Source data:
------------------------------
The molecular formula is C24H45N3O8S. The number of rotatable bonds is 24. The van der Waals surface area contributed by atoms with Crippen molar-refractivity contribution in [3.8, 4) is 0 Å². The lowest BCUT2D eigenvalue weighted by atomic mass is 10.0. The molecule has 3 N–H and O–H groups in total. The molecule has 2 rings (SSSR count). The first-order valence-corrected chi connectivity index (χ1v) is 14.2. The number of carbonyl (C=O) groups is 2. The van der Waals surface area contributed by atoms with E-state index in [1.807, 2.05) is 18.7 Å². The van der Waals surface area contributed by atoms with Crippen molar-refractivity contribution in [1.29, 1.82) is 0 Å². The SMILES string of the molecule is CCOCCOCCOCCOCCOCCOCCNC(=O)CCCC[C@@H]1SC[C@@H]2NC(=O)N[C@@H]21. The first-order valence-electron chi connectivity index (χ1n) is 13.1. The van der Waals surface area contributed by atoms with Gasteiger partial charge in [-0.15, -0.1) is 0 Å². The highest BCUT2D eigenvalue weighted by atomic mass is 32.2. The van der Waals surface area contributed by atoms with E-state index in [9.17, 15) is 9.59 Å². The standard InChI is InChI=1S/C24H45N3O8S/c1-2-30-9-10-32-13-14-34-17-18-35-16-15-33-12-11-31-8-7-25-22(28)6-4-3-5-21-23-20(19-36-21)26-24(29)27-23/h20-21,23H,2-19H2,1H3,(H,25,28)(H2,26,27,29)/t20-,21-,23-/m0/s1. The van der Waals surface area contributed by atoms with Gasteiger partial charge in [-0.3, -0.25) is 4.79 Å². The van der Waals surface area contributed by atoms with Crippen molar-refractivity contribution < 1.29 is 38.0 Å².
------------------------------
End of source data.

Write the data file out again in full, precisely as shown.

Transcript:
The molecular formula is C24H45N3O8S. The number of rotatable bonds is 24. The van der Waals surface area contributed by atoms with Crippen molar-refractivity contribution in [3.8, 4) is 0 Å². The lowest BCUT2D eigenvalue weighted by atomic mass is 10.0. The molecule has 3 N–H and O–H groups in total. The molecule has 2 rings (SSSR count). The first-order valence-corrected chi connectivity index (χ1v) is 14.2. The number of carbonyl (C=O) groups is 2. The van der Waals surface area contributed by atoms with E-state index in [1.807, 2.05) is 18.7 Å². The van der Waals surface area contributed by atoms with Crippen molar-refractivity contribution in [1.29, 1.82) is 0 Å². The SMILES string of the molecule is CCOCCOCCOCCOCCOCCOCCNC(=O)CCCC[C@@H]1SC[C@@H]2NC(=O)N[C@@H]21. The first-order valence-electron chi connectivity index (χ1n) is 13.1. The van der Waals surface area contributed by atoms with Gasteiger partial charge in [-0.15, -0.1) is 0 Å². The highest BCUT2D eigenvalue weighted by atomic mass is 32.2. The van der Waals surface area contributed by atoms with E-state index in [9.17, 15) is 9.59 Å². The standard InChI is InChI=1S/C24H45N3O8S/c1-2-30-9-10-32-13-14-34-17-18-35-16-15-33-12-11-31-8-7-25-22(28)6-4-3-5-21-23-20(19-36-21)26-24(29)27-23/h20-21,23H,2-19H2,1H3,(H,25,28)(H2,26,27,29)/t20-,21-,23-/m0/s1. The van der Waals surface area contributed by atoms with Gasteiger partial charge in [-0.3, -0.25) is 4.79 Å². The van der Waals surface area contributed by atoms with Crippen molar-refractivity contribution < 1.29 is 38.0 Å².